FOX STEPS IN THE RING WITH THE WORLD RASSLIN'... WHATEVER THE "E" STANDS FOR
20th Century Fox announced this week a deal with WWE Films, which will produce at least one theatrical movie a year (and up to 4 direct-to-video titles) starring entertainers from the World Wrestling Entertainment lineup. The deal will start with an action movie called 12 Rounds, starring John Cena, and directed by Renny Harlin (Die Hard 2, Deep Blue Sea, and lately, several movies that were not as awesome). I'm not a professional wrestling fan, but as a comic book fan, I can "get" the appeal of the form. The thing that is interesting to me about this deal is how it continues the pattern by which the WWE has handled and/or represented its stars in their transition to feature films for the last 10 years or so, is how it focuses on the wrestler as a personality, but not as their actual character (for the most part). What I mean is that a guy like, say, Dwayne "The Rock" Johnson has starred now in many movies, but he never actually made a "The Rock" movie so we can, you know, smell what he's cooking. I don't know that avoiding making movies about "rasslers" as their characters is necessarily a bad idea, but it's just something I notice that they are visibly steering away from. The WWE (and the other wrestling groups) are regularly populated with fictional characters that are probably at least as viable creatively as a lot of comic books, video games, action figures and now, board games, plus they have actual people who already play these characters. Of course, now I have to take responsibility if they actually do make an Undertaker or Gran Luchadore movie, and they, well, suck. So, perhaps Fox does know what they're doing, heh.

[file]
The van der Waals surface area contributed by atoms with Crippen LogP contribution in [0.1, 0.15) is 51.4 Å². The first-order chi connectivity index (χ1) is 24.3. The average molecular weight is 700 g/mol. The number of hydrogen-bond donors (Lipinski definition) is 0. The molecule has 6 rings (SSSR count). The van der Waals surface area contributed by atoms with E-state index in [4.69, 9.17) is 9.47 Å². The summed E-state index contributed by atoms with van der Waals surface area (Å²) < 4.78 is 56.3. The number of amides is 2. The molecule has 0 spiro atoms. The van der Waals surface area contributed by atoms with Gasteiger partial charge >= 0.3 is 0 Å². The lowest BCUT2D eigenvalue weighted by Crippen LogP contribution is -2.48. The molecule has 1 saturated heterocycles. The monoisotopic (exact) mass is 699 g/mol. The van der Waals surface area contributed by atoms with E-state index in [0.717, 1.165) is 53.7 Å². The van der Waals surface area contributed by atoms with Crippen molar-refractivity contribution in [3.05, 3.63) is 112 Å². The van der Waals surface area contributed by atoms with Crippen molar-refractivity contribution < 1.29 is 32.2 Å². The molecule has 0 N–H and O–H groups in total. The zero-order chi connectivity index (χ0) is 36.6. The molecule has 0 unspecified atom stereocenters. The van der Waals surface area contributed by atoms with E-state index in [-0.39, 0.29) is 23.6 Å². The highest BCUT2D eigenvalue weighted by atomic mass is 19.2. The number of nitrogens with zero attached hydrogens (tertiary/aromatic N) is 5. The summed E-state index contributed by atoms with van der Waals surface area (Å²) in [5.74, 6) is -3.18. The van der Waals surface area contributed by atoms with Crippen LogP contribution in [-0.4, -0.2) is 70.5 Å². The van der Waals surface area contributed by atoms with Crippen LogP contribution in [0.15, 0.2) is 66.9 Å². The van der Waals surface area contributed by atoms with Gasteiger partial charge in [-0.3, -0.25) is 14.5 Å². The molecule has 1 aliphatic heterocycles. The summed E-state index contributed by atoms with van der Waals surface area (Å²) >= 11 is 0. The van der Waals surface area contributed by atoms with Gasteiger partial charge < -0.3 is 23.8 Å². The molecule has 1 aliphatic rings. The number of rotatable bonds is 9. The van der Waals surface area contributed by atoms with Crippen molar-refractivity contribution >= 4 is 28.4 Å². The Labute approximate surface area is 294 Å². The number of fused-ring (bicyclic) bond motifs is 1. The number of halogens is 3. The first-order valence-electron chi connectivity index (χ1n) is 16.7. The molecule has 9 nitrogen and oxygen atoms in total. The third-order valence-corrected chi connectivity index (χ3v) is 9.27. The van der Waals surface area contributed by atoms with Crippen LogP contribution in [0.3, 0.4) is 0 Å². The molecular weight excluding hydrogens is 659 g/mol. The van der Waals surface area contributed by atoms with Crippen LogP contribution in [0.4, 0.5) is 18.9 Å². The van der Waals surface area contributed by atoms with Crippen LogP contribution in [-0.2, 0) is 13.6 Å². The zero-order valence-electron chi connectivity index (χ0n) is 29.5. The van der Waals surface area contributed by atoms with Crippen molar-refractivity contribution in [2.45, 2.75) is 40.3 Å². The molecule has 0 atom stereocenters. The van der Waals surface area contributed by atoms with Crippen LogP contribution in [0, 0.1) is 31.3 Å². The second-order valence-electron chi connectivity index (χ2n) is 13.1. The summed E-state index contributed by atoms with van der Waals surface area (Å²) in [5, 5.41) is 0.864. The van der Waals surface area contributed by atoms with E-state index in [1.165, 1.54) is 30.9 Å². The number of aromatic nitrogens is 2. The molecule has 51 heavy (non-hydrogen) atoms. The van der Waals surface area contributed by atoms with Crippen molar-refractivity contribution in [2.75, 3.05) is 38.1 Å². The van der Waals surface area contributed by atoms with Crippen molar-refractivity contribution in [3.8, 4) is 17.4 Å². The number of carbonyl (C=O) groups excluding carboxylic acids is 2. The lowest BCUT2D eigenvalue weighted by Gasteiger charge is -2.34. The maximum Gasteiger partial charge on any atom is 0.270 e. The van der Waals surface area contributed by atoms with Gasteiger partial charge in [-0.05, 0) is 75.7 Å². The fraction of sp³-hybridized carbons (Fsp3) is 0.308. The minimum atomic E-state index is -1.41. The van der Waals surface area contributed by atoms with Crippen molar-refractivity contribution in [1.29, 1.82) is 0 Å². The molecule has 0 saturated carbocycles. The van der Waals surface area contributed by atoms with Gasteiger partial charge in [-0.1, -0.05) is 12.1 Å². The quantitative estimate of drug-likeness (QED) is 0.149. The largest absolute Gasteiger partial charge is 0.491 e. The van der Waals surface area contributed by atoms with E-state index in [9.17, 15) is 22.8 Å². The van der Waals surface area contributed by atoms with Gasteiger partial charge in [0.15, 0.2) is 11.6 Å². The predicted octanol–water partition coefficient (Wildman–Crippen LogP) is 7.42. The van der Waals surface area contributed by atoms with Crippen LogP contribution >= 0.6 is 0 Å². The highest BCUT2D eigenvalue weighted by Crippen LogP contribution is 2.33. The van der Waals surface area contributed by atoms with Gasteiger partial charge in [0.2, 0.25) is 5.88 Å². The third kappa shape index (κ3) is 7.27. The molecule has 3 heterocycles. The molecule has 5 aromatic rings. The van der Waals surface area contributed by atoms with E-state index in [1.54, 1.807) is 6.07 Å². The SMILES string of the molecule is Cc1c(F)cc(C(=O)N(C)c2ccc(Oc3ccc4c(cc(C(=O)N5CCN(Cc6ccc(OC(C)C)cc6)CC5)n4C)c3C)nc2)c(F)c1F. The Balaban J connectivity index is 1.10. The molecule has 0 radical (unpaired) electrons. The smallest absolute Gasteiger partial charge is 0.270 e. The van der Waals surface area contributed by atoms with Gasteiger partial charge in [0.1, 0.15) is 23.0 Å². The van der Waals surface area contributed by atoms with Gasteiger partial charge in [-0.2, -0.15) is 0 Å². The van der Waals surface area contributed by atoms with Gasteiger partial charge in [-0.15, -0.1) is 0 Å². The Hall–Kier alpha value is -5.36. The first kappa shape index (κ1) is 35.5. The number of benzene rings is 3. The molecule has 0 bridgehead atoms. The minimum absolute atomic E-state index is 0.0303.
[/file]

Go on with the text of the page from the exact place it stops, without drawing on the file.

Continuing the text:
VERILY, THOU DOTH ATTEST TO THE AWESOMENESS OF THOR?
Comics2Film ran a script review of Thor, which may be the next of Marvel's Avengers after Iron Man to get his own big screen treatment, and I have to say that it really reads as a treat to someone who grew up reading Thor's adventures as a kid, both in Midgard (Modern Earth) and in Asgard (the mythical home to Norse gods, trolls, dwarves, elves, dragons, etc). Rather than going a "fish out of water" route, showing Thor in our modern world, this script focuses on Thor's life as a Norse god, fighting his half-brother Loki and other evils of Norse mythology, and it sounds huge and awesome. Filming is hoped to start in late 2008 in the United Kingdom, directed by Matthew Vaughn (Stardust), from a script by Mark Protosevich (I Am Legend), with casting for Thor, Loki, Odin, the Warriors Three and various other Asgardians not yet announced.
BILLY BATSON AND THE TITLE THAT DOESN'T AT ALL RIP OFF HARRY POTTER